Indeed the custom here in Jerusalem is to light candels 40 minutes before Shekiah. The current Chief Rabbi of Jerusalem, Rabbi Moishe Shternbuch discusses the source of this custom in his book Moadim U'Zmanim (vol 8, siman 156). I will try to elaborate more on this after Shabbos if I remember!


2

Rabbi Eleazar Ben Hanania Ben Hizkiya. The evidence for this one is not 100% proof, but: 1) In Shabbat 13b it says that חנניה בן חזקיה וסעתו compiled Megillat Taanit. He is also identified as one of the leaders of Beit Shammai, and is known for "saving" the book of Ezekiel among other things. 2) We only have an Aramaic version of Megilat Taanit, but ...


2

The source is a song which was written not too long ago. The words of the song are a pun based on the Gemara (which you quoted) which refer to a certain type of jewelry which depicted the city of Jerusalem in gold.


2

My concordance (Even-Shoshan) reports that there are only four places in Tanach where "Yerushalayim" has the yud between the lamed and mem. One is in the book of Esther ("who had been exiled from Yerushalayim"); once in Jeremiah ("v'samti es yerushalayim le'iyim"); once in II Chronicles, and I don't recall the last one off the top of my head. But look it up ...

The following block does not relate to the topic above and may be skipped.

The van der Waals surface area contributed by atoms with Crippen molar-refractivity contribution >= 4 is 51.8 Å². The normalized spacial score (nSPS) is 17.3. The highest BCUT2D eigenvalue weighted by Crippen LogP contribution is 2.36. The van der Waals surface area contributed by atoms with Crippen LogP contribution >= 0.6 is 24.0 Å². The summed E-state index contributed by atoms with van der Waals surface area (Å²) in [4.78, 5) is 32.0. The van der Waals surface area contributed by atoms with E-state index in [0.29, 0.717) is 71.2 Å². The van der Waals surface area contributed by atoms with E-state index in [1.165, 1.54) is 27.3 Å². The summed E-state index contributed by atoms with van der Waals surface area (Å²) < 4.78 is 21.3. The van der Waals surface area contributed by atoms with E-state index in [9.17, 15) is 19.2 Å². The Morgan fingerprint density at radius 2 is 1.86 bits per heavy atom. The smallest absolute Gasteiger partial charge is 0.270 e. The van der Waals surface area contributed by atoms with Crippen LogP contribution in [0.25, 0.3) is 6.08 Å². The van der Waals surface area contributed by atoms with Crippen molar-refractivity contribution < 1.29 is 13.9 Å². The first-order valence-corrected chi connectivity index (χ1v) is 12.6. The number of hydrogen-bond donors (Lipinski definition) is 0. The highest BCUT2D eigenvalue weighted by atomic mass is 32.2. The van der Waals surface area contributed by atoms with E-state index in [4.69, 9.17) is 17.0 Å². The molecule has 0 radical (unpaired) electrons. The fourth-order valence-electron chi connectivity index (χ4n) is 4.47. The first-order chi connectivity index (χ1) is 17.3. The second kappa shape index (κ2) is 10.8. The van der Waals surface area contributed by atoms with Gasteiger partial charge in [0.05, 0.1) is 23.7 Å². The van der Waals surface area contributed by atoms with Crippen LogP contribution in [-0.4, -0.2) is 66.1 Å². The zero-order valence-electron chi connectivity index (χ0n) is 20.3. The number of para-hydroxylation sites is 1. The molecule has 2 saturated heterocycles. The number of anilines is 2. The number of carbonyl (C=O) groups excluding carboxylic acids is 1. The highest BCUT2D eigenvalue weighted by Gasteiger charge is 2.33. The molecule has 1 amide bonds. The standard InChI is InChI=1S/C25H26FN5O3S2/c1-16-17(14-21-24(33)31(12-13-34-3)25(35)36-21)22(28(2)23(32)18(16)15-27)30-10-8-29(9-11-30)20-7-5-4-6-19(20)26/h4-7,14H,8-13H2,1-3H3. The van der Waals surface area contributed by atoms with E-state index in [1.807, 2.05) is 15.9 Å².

2

According to ד"ר יוסף נדבה there was a Mechitza up until 5689 (1928) when it was removed by the British authorities.


2

Okay let me rephrase the question without all the commentary: How were altars allowed in Israel other than in Jerusalem? The answer is simple enough. The law was: "until you pick the one special final place, there can be other altars. Once you get that special place, all sacrifice will be there." And Jerusalem was that place. Deuteronomy Chapter 12: ...


2

Remind me, isn't there an interpretation that these were statues of forefathers who had made some sort of peace treaty with them? Or something to that effect.